Pedro   Link to this

"and my mind troubled the more to think what the soldiers would do on board tonight in all this weather."

Poor old Sam he probably would not know that this is as good as it gets for the men on board, and off to the Forgotten Colony. At least the pressed men (in theory) would have only three years to serve and then be discharged. That is of course if they survive.

In January 1662 there were about 3000 men and numbers fell steadily throughout 1662, due as Peterborough thought, to their sloth, but probably due to the unprepared state of the expedition. The Portuguese had hardly left a house fit for habitation, and what buildings there were were broken up for firewood. A diet of salt meat caused malnutrition and sickness, whilst the officers spent most of their time bickering and neglecting their duty. In the first 9 months 605 men were lost to sickness and enemy action.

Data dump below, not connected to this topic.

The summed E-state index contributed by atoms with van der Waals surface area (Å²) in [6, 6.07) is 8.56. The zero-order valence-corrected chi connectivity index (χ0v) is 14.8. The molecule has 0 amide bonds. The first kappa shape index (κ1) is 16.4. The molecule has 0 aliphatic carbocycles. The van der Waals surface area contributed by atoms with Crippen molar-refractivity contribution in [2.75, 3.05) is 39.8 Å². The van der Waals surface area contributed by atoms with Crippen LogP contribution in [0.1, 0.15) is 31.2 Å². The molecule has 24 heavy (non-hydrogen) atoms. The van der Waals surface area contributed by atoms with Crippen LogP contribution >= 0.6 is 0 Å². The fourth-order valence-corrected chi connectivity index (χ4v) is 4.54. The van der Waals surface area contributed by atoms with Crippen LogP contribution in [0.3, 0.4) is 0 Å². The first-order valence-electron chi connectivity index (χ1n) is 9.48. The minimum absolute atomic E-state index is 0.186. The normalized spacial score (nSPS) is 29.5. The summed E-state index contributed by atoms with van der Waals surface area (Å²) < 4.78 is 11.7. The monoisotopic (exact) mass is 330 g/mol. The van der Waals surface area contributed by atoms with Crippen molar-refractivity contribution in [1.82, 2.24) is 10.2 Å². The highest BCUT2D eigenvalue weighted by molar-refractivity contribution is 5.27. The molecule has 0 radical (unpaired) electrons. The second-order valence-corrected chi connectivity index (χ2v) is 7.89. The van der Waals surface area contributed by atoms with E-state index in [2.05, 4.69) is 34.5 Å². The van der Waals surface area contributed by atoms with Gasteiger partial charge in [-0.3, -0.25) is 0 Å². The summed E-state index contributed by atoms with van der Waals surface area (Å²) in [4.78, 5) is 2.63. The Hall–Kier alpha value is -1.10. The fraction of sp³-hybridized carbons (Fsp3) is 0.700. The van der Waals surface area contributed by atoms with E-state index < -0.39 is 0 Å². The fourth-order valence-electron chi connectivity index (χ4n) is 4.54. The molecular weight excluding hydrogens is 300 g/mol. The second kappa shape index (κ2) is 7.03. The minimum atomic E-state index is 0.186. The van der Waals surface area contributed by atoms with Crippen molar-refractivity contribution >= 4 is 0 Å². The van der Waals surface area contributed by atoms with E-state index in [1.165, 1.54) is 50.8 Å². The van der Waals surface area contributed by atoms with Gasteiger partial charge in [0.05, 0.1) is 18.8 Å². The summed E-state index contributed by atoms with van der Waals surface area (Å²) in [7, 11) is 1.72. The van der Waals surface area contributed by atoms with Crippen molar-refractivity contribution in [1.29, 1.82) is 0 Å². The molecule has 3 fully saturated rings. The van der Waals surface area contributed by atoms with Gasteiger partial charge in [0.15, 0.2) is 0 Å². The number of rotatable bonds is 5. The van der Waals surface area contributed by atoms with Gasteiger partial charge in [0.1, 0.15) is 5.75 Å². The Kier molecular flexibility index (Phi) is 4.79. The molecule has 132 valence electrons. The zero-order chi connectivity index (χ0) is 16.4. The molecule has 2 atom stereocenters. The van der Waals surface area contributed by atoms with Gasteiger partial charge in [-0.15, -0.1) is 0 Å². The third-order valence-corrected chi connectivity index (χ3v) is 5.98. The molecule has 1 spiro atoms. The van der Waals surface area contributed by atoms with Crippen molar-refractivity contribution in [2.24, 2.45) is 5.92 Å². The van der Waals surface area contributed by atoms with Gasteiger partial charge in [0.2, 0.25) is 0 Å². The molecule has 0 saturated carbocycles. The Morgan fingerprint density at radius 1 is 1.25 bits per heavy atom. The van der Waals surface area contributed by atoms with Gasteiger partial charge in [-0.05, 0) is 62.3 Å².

Following the defeat of Teviot the strength had dropped to 1400, one half of the garrison had died.

(info from The Army of Charles II by Childs)

Cumsalisgrano   Link to this

"I've seen this sort of thing." 'wot' not be tied down, is up for grabs, it be called perks,found this
for the other boot, it be a spoiler, but it be how others see us.

Castle Rising, Samuel Pepys, Esq; once a Taylor, then Serving Man to the Lord Sandwich, now Secretary to the Admiralty, got by Passes and other illegal Ways 40000 l.

From: 'An argument for a petition for a new Parliament', The History and Proceedings of the House of Commons : volume 5: 1713-1714 (1742), pp. 15-30. URL: http://www.british-history.ac.uk/report.asp?com.... Date accessed: 14 June 2007.